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View Full Version : Visual Technologies, Inc. Model 1050



billdeg
August 21st, 2010, 04:59 PM
Completed restoration.

http://vintagecomputer.net/visualtechnology/1050/thm_Visual_Technology_V1050.jpg
Visual Technologies, Inc Model 1050

http://vintagecomputer.net/visualtechnology/1050/thm_Visual_Technology_1050_bootscrn-BIOS2.jpg
CP/M 3 boot screen

http://vintagecomputer.net/visualtechnology/1050/thm_Visual_Technology_V1050-Winchester_front.jpg
The Visual Technology model V1050-Winchester external hard drive.

dcymbal
September 22nd, 2010, 12:40 PM
Hi Bill,

Would it be possible to get ImageDisk dumps of the system disks you have for these? You have the BIOS 2.0 version with Winchester support which seems is missing from the other versions I have collected so far (see http://bramante.metabarn.com/visual1050/ for details). I've been collecting these for the MESS emulation project. Also, if there were any way you could obtain ROM dumps of the boot/display/keyboard ROMs that would be an awesome addition too.

saundby
September 22nd, 2010, 08:55 PM
Very nice job! What a cool system.

billdeg
September 23rd, 2010, 05:50 PM
I still need to replace one of the drives, and it's not at the top of my list at the moment, but eventually I will back up the BIOS and post it. I was in the process of making a Visual 1050 to IBM PC bridge, to make it easier to transfer files.

Chuck(G)
September 23rd, 2010, 07:06 PM
Years ago, I did some custom work for Visual for the Commuter and Barrister PC-compatibles (or incompatibles, as some would doubtless say). Still have much of he code. This was when they were almost out of business, sometime around 1986 or so.

Anyone collect either? They're probably (especially the Barrister) pretty rare.

billdeg
September 24th, 2010, 04:37 AM
Just to be precise; Visual Technology, Inc made the Visual 1050, Visual Computer, Inc. made the Commuter. They're not the same company although they were located near each other in Massachusetts.

I have a Commuter, fired it up two weeks ago and it still works. Never used a Barrister.

Chuck(G)
September 24th, 2010, 08:57 AM
Just to be precise; Visual Technology, Inc made the Visual 1050, Visual Computer, Inc. made the Commuter. They're not the same company although they were located near each other in Massachusetts.

I have a Commuter, fired it up two weeks ago and it still works. Never used a Barrister.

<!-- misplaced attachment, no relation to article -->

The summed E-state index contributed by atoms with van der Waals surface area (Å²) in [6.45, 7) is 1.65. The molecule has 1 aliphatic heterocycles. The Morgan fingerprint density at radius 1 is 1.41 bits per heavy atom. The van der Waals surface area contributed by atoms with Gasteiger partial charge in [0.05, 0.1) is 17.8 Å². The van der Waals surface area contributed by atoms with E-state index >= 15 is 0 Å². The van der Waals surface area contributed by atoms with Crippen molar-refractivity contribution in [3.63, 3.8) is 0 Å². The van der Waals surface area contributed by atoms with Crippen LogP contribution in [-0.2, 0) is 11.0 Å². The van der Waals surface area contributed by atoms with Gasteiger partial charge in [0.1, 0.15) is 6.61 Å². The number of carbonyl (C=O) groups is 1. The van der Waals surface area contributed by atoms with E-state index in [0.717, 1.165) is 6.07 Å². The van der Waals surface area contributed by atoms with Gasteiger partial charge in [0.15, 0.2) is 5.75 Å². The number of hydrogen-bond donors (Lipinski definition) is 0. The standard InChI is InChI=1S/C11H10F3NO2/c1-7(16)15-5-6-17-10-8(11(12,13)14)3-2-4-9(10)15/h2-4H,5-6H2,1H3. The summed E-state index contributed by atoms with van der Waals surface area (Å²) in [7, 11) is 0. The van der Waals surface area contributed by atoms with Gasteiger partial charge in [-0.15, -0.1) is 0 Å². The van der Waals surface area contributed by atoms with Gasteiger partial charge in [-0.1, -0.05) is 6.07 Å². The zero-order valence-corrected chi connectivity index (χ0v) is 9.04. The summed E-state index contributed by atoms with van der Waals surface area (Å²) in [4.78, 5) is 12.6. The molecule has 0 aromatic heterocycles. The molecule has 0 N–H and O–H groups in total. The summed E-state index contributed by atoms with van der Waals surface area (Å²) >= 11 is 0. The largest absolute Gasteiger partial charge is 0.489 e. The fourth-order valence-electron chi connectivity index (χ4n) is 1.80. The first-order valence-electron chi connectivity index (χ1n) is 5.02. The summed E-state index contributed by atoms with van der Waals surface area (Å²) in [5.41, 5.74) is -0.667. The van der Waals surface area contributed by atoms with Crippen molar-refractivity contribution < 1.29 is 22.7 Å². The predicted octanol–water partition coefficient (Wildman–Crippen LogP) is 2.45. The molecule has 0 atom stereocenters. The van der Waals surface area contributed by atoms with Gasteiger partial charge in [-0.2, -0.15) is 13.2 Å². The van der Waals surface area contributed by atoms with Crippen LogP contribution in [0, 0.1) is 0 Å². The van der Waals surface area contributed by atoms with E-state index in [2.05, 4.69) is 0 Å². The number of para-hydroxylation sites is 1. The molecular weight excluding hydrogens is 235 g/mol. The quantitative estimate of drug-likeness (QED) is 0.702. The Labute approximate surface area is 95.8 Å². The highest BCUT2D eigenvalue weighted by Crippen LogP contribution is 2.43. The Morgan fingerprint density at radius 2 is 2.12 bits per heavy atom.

Thanks for that tidbit, Bill. I'd assumed that Visual == Visual. It's difficult to imagine two personal computer manufacturers with the same name not having problems with one another's exsitence.

I wonder why the name conflict didn't result in legal issues?

Edit: It turns out that Visual == Visual in this case. Visual Computer was a wholly-owned subsidiary of Visual Technology (http://oldcomputers.net/commuter.html). I went back to look at my old records--and my payments were made by Visual Technology, not Visual Computer. I suspect VT wanted to differentiate the terminal-making business from the PC business.

Also, see the "Why so cheap?" section of the DAK ad (http://www.dak.com/catalogscans/1986computer.htm).

BTW, he bit about the Commuter having no internal expansion slots isn't quite right. You could fit a ribbon-cable header to ISA edge connector contraption in to allow for one expansion card just sort of stuffed into the chassis.

billdeg
September 24th, 2010, 09:31 AM
very interesting followup about the two companies. I have a large envelope full of the Visual 1050 SuperBowl contest applicaitons that I was given with the rest of the Visual 1050 stuff I have.

Chuck(G)
September 24th, 2010, 12:08 PM
My work with the Commuter and the Barrister was a little strange--it involved replacing the video adapter with a special card that emulated an MDA that had two serial ports and a Z80 on it. It would allow one with a VT220-style terminal to switch between the PC and the mainframe, split-screen them and even exchange data between the screens. I still have the card and code.

I think Visual thought it could kill two birds with one stone by selling the Commuter into the corporate world and extend the lifetime of their installed terminal base.

The adapter card itself must qualify as one of the rarest of ISA gear.